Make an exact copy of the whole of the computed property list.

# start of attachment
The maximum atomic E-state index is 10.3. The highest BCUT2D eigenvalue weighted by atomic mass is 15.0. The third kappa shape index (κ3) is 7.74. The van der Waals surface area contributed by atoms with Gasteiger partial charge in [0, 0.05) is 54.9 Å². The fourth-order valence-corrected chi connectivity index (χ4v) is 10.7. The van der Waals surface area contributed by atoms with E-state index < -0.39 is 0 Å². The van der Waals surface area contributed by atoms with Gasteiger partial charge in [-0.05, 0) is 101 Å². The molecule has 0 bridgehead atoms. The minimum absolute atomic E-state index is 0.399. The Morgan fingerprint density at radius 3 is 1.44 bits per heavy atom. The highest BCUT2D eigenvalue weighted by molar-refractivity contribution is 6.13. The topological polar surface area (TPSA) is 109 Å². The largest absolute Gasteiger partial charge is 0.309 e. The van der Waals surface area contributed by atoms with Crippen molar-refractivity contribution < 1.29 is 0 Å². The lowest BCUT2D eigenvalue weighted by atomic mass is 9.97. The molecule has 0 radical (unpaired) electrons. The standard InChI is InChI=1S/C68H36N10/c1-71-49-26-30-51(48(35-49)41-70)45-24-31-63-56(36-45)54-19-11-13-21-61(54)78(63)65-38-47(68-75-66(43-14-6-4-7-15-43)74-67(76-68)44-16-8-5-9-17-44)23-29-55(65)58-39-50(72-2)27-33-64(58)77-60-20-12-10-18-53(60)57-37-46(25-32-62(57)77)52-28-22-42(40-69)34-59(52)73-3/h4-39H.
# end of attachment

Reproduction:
The maximum atomic E-state index is 10.3. The highest BCUT2D eigenvalue weighted by atomic mass is 15.0. The third kappa shape index (κ3) is 7.74. The van der Waals surface area contributed by atoms with Gasteiger partial charge in [0, 0.05) is 54.9 Å². The fourth-order valence-corrected chi connectivity index (χ4v) is 10.7. The van der Waals surface area contributed by atoms with E-state index < -0.39 is 0 Å². The van der Waals surface area contributed by atoms with Gasteiger partial charge in [-0.05, 0) is 101 Å². The molecule has 0 bridgehead atoms. The minimum absolute atomic E-state index is 0.399. The Morgan fingerprint density at radius 3 is 1.44 bits per heavy atom. The highest BCUT2D eigenvalue weighted by molar-refractivity contribution is 6.13. The topological polar surface area (TPSA) is 109 Å². The largest absolute Gasteiger partial charge is 0.309 e. The van der Waals surface area contributed by atoms with Crippen molar-refractivity contribution < 1.29 is 0 Å². The lowest BCUT2D eigenvalue weighted by atomic mass is 9.97. The molecule has 0 radical (unpaired) electrons. The standard InChI is InChI=1S/C68H36N10/c1-71-49-26-30-51(48(35-49)41-70)45-24-31-63-56(36-45)54-19-11-13-21-61(54)78(63)65-38-47(68-75-66(43-14-6-4-7-15-43)74-67(76-68)44-16-8-5-9-17-44)23-29-55(65)58-39-50(72-2)27-33-64(58)77-60-20-12-10-18-53(60)57-37-46(25-32-62(57)77)52-28-22-42(40-69)34-59(52)73-3/h4-39H.